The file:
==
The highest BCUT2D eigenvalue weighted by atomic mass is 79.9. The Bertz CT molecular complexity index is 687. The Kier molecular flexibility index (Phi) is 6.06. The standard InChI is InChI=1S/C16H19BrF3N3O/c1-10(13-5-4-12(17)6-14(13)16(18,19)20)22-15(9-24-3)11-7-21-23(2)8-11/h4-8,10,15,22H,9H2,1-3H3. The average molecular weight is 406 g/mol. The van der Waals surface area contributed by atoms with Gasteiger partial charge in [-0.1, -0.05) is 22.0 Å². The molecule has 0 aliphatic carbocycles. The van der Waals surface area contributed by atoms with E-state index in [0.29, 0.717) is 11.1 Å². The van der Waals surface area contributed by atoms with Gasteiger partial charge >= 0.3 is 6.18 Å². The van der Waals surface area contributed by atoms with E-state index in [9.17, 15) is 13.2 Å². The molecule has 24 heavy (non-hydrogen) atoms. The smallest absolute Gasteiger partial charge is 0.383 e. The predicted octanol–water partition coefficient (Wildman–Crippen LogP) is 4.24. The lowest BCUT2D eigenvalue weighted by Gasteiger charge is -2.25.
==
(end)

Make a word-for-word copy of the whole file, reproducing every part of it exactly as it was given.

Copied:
The highest BCUT2D eigenvalue weighted by atomic mass is 79.9. The Bertz CT molecular complexity index is 687. The Kier molecular flexibility index (Phi) is 6.06. The standard InChI is InChI=1S/C16H19BrF3N3O/c1-10(13-5-4-12(17)6-14(13)16(18,19)20)22-15(9-24-3)11-7-21-23(2)8-11/h4-8,10,15,22H,9H2,1-3H3. The average molecular weight is 406 g/mol. The van der Waals surface area contributed by atoms with Gasteiger partial charge in [-0.1, -0.05) is 22.0 Å². The molecule has 0 aliphatic carbocycles. The van der Waals surface area contributed by atoms with E-state index in [0.29, 0.717) is 11.1 Å². The van der Waals surface area contributed by atoms with Gasteiger partial charge >= 0.3 is 6.18 Å². The van der Waals surface area contributed by atoms with E-state index in [9.17, 15) is 13.2 Å². The molecule has 24 heavy (non-hydrogen) atoms. The smallest absolute Gasteiger partial charge is 0.383 e. The predicted octanol–water partition coefficient (Wildman–Crippen LogP) is 4.24. The lowest BCUT2D eigenvalue weighted by Gasteiger charge is -2.25.